As most strategic bettors will already realise, an Ante Post betting market is one that is created several days, weeks or even months before the event is scheduled to take place. Although most Ante Post events concern horse racing, there are Ante Post greyhound events too – usually large events such as the English Derby or Irish Derby.
These Ante Post markets present the strategic greyhound bettor with some good investment opportunities. Not because we think that picking a derby winner from twenty or more runners is an easy thing (it’s actually far from that), but because the inevitable surprises that arise leading up to the final race cause odds to swing quite dramatically.
If you bet with an exchange rather than a bookmaker then there are several ways to profit from this, and we will now look at a few of the most popular approaches in turn.
Laying the Favourite
Laying the favourite in any event can always be viewed as a risky approach to take because in most sports the favourite is deemed to be the most likely winner.
But in greyhound racing, there is often so much trouble in running that the best form isn’t always the thing that determines the outcome of a race.
And since it often takes several races for the eventual winner of a big event like a derby to be found, this confounding variable is magnified by the number of races involved. All of this means that laying the favourite in a large Ante Post event may not be anywhere near as risky as most people think.
To make it even safer, you might consider laying the favourite only in the very early stages and then betting on your selection if the odds drift sufficiently for you to make a profit from the difference.
You might also want to analyse the form of the dogs to make sure there are plenty of other runners that have a fair chance of winning based on form. This will automatically help you to avoid laying a favourite that is world class and running against opponents that are simply good.
Betting the form dog
In some Ante Post markets you may well find a form dog that you believe has got an exceptional chance of wining the event despite the confounding variable of skirmishing in running.
In this case you can consider betting on the dog in the early stages of the market and, as long as the event unfolds as the form suggests, lay it at a later stage if the odds contract so that you can secure yourself a guaranteed profit if it wins and break even if it loses.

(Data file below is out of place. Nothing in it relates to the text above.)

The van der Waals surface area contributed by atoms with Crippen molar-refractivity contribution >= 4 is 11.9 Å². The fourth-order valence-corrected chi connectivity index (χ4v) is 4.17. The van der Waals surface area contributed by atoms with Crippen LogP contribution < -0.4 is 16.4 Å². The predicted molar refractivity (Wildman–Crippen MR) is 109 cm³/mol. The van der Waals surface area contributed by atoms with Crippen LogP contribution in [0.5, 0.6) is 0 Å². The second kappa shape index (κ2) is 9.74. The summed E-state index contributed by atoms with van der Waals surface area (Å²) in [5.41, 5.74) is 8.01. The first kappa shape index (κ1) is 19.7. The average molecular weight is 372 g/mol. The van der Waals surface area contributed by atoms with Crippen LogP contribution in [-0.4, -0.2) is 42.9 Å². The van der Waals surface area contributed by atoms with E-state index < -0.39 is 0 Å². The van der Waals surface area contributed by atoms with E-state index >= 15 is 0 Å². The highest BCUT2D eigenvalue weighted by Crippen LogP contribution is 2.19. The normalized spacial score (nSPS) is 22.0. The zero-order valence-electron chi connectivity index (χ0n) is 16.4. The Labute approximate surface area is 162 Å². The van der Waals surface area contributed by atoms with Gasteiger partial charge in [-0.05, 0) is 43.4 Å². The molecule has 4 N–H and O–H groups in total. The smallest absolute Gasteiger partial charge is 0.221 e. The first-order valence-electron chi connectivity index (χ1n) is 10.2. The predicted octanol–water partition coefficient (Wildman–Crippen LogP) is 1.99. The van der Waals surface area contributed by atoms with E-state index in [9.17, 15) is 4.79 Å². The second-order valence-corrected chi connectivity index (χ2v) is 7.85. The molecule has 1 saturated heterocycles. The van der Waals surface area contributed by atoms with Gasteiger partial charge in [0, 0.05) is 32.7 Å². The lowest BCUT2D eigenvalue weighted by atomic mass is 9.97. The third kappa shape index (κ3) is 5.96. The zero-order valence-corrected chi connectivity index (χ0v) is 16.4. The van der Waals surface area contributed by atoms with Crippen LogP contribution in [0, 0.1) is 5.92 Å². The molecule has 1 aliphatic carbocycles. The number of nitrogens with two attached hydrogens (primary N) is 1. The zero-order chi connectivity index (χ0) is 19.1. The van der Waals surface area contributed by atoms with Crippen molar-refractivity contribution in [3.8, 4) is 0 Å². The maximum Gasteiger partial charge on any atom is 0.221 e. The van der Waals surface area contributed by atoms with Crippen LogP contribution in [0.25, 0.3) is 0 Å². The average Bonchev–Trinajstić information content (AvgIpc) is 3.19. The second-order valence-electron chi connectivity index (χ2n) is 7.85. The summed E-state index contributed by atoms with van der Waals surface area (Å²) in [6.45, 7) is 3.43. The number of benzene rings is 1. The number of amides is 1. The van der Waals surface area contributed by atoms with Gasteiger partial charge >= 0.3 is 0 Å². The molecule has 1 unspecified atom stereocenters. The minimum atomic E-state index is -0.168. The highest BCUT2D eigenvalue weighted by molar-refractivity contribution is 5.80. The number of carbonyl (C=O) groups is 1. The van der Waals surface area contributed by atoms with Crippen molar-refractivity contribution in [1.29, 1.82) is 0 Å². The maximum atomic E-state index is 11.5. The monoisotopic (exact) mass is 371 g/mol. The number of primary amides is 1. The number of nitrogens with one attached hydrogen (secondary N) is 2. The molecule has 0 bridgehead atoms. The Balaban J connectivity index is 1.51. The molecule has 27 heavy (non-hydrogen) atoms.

Several against the field
Because form often doesn’t point towards just one likely winner, you could bet on several of the dogs with the best form in the hope that at least one or two of them will perform well enough for their odds to fall as the event progresses.
At that point you could lay one or more of your selections to cover your potential loss and still make a profit if one of them wins. Or you could lay to recover more than your potential loss and make a profit no matter what happens – something you will recall is referred to as a “green screen” situation because all of the outcomes on the exchange screen show a green profit figure.
Another way to adopt the “several against the field” is potentially more risky, and involves laying several dogs that you think have the least chance of winning.
The risk here is obvious: if one of them gets lucky then you will have to pay out on the losing lay bet, and this could be a substantial sum because the odds for a dog with poor form in a big event are likely to be fairly generous. Of course, if form does hold out then the odds for the outsiders will drift quite markedly, allowing you to bet on them with smaller amounts and cover your potential loss just in case it becomes an actual one later down the line.
If you establish a position in the main Ante Post market, you can play against that position in any qualifying event. For example, if you have bet on a dog to win the event as a whole at sizable odds, you might consider laying that same dog at much smaller odds in a quarter-or semi-final race.
If the dog loses, you could cover the loss on the main bet. If the dog wins, you could be in profit – or at least a break even situation – overall. If not, laying the dog in the main market at smaller odds might allow you do the same.
As you can see, there are plenty of approaches that you can take in an effort to make profits from Ante Post greyhound events. However you choose to proceed, there are a few general guidelines that you would benefit from following, and these are…
Shop around – The better the odds you get, the more flexible you can be with the way you bet. For example, if you find that you can get an extra point or two by betting with a traditional bookmaker on a certain event, making that bet means that you might be able to lay the same selection earlier with a betting exchange. Similarly, there is nothing at all to stop you betting with one betting exchange and laying with another if that would help you to make more profit overall.
Check the over-round – Betting exchange markets aren’t always fair, and in some events there can be so little interest from bettors that the odds available are not at all advantageous. To guard against betting in such circumstances, always check the over-round of the market and make sure you are happy with it before committing any of your money.
Be selective – Just because you know how it is possible to make money from Ante Post markets doesn’t mean that all such markets are good betting propositions. As always, you need to exercise your judgement and be selective.
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